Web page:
Monday, January 20, 2014

The Borehole

The group is back at the Gracia Guest House in Nairobi, Kenya.  After a relaxing day by the pool and on safari, the group rose early this morning to pack up the tents, say goodbye to the monkeys and baboons that invaded our campsite, and set off for Nairobi.

Hopefully in the next few blog posts, we can give a sense of some of the things we did in our 10 day journey to the northern part of Kenya.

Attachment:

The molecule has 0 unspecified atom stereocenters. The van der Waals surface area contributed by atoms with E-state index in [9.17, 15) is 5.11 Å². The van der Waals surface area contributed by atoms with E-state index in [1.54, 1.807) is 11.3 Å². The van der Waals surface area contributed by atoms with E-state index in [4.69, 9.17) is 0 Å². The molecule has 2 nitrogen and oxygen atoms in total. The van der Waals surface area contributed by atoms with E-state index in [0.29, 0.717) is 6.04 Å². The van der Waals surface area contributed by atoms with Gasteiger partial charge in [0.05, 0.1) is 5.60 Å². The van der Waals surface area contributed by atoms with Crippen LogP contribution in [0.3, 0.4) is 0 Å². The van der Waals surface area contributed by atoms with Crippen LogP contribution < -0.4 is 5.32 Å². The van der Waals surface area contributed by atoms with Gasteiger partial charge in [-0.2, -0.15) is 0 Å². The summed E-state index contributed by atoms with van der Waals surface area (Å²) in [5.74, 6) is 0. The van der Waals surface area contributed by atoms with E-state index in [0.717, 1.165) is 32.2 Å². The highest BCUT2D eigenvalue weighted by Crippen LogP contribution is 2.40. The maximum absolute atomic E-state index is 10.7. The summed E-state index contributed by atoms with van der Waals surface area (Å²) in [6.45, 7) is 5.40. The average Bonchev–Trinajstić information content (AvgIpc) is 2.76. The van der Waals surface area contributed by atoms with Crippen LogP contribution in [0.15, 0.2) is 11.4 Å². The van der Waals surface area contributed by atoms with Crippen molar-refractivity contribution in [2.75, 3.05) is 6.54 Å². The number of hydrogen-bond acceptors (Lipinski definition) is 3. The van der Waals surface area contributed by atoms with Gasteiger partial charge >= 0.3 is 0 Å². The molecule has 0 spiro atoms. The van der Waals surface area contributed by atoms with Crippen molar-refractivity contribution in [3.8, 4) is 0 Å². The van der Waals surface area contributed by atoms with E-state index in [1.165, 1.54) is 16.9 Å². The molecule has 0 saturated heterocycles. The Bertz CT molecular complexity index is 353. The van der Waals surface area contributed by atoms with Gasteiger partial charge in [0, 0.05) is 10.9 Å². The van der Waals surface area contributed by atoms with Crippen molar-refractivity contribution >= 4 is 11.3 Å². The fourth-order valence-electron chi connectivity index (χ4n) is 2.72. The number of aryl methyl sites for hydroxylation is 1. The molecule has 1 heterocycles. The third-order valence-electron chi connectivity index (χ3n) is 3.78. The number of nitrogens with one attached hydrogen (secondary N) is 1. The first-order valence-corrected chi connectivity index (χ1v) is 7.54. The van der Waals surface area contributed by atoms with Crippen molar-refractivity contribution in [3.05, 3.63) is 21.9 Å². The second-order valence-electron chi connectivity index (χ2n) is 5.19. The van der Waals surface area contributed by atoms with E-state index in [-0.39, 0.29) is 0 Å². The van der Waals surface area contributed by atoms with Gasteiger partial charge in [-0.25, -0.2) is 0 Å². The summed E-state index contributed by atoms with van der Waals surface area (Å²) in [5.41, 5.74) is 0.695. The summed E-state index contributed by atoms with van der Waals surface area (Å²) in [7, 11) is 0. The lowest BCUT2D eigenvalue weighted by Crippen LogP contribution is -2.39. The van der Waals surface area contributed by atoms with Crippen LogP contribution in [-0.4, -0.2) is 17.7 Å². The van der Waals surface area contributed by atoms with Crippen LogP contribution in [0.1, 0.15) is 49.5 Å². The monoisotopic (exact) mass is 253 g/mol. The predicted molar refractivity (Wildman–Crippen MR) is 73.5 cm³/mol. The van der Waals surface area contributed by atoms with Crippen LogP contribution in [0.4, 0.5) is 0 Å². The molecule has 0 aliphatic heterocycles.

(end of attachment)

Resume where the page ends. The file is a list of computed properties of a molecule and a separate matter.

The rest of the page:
Last week we were in Sedai, camping right within the community that we were hoping to help.  We tried to learn as much as we could about their ways of life, mainly about how they retrieved and used their water in the short time that we were there.  Because their bore hole pump had been broken for 1.5 years, the women of the community had to make numerous 7 kilometer trips each day to retrieve water for their family and their livestock.  Some of the engineers in the group took it upon themselves to examine the bore hole as see if it was repairable.  We were given a manual, but it was for a different pump so it really did not apply to the pump we were working on.  Needless to say, Tuesday we spent a lot of time doing trial and error work trying to figure out how to get the pump out of the ground.  We finally did get it out of the ground and found there was a separation between pipes.  We changed a weak pipe, replaced the rubber seals in the plunger at the bottom and fined tuned all that we could.  The next day, we put the pipes back in the ground and started pumping.  It took about two minutes for water to come spurting out.  The excitement of the community heightened out excitement and sense of accomplishment.  Word spread quickly around the village and soon every woman came to the borehole with water jugs in hand.  Kids splashed around in the water and began to clean their faces, learning form some hygiene pointers they were given earlier in the week. Water flowed from the pump nonstop for three hours.  There are not many better feelings that what we felt as we sat off to the side and watched the water flow.   A few days later we met with the village around the borehole (the same place we meet just days before to talk about the desperate need for water) to talk about the future for the borehole.  We know there is a possibility that the borehole will fail in the future, but in meeting with the community to discuss management and maintenance of the borehole we hope to extend the use as much as possible.  We knew that we improved their lives and may save many lives in the future.  But we also know that this is just a small step in solving the water needs of the area.  Other villages remain with boreholes that are inoperable.  And more needs to be done in order to satisfy the needs of the whole community.  But this is a small step and one of many more we hope to come in the process of bringing water to rural Kenya.  God is Good!


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